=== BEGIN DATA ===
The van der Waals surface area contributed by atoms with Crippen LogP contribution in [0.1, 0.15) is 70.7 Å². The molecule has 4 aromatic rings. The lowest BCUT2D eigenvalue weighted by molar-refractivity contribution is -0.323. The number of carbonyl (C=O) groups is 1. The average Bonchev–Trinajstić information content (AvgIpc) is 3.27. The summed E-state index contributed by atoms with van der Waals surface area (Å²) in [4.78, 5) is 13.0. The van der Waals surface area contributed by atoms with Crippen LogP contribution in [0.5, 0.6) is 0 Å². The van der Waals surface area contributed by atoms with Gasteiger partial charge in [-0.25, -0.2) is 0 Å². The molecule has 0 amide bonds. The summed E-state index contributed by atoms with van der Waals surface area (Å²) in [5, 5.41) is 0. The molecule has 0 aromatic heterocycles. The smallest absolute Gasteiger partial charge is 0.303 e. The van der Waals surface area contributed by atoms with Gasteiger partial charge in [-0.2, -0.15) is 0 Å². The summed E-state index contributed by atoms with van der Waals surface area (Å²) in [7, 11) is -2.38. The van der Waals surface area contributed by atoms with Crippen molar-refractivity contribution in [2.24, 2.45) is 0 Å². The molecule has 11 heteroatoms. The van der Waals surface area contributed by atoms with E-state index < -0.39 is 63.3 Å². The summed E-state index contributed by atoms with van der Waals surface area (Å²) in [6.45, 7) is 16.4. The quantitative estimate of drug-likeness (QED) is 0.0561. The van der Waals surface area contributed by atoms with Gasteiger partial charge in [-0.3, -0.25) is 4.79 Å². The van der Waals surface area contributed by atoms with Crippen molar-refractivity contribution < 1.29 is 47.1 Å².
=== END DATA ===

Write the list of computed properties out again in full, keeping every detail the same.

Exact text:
The van der Waals surface area contributed by atoms with Crippen LogP contribution in [0.1, 0.15) is 70.7 Å². The molecule has 4 aromatic rings. The lowest BCUT2D eigenvalue weighted by molar-refractivity contribution is -0.323. The number of carbonyl (C=O) groups is 1. The average Bonchev–Trinajstić information content (AvgIpc) is 3.27. The summed E-state index contributed by atoms with van der Waals surface area (Å²) in [4.78, 5) is 13.0. The van der Waals surface area contributed by atoms with Crippen LogP contribution in [0.5, 0.6) is 0 Å². The van der Waals surface area contributed by atoms with Gasteiger partial charge in [-0.25, -0.2) is 0 Å². The molecule has 0 amide bonds. The summed E-state index contributed by atoms with van der Waals surface area (Å²) in [5, 5.41) is 0. The molecule has 0 aromatic heterocycles. The smallest absolute Gasteiger partial charge is 0.303 e. The van der Waals surface area contributed by atoms with Gasteiger partial charge in [-0.2, -0.15) is 0 Å². The summed E-state index contributed by atoms with van der Waals surface area (Å²) in [7, 11) is -2.38. The van der Waals surface area contributed by atoms with Crippen molar-refractivity contribution in [2.24, 2.45) is 0 Å². The molecule has 11 heteroatoms. The van der Waals surface area contributed by atoms with E-state index < -0.39 is 63.3 Å². The summed E-state index contributed by atoms with van der Waals surface area (Å²) in [6.45, 7) is 16.4. The quantitative estimate of drug-likeness (QED) is 0.0561. The van der Waals surface area contributed by atoms with Gasteiger partial charge in [-0.3, -0.25) is 4.79 Å². The van der Waals surface area contributed by atoms with Crippen molar-refractivity contribution < 1.29 is 47.1 Å².